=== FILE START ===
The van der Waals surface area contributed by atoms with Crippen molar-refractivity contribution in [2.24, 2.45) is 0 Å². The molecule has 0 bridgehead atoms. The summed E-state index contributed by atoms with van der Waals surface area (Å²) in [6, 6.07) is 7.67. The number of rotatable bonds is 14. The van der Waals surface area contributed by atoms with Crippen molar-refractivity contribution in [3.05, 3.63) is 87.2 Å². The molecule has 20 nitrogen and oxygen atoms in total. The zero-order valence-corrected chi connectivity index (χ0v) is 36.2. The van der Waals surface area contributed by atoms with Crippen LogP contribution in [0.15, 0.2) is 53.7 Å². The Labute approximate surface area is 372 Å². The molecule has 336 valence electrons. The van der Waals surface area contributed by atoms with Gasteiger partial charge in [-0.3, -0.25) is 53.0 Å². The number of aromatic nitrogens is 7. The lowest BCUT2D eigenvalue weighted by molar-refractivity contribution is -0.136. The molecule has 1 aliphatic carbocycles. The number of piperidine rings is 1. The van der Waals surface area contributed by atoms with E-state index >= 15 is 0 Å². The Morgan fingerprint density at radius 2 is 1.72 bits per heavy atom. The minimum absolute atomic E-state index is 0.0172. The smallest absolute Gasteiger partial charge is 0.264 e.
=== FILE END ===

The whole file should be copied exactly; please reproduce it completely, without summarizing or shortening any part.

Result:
The van der Waals surface area contributed by atoms with Crippen molar-refractivity contribution in [2.24, 2.45) is 0 Å². The molecule has 0 bridgehead atoms. The summed E-state index contributed by atoms with van der Waals surface area (Å²) in [6, 6.07) is 7.67. The number of rotatable bonds is 14. The van der Waals surface area contributed by atoms with Crippen molar-refractivity contribution in [3.05, 3.63) is 87.2 Å². The molecule has 20 nitrogen and oxygen atoms in total. The zero-order valence-corrected chi connectivity index (χ0v) is 36.2. The van der Waals surface area contributed by atoms with Crippen LogP contribution in [0.15, 0.2) is 53.7 Å². The Labute approximate surface area is 372 Å². The molecule has 336 valence electrons. The van der Waals surface area contributed by atoms with Gasteiger partial charge in [-0.3, -0.25) is 53.0 Å². The number of aromatic nitrogens is 7. The lowest BCUT2D eigenvalue weighted by molar-refractivity contribution is -0.136. The molecule has 1 aliphatic carbocycles. The number of piperidine rings is 1. The van der Waals surface area contributed by atoms with E-state index >= 15 is 0 Å². The Morgan fingerprint density at radius 2 is 1.72 bits per heavy atom. The minimum absolute atomic E-state index is 0.0172. The smallest absolute Gasteiger partial charge is 0.264 e.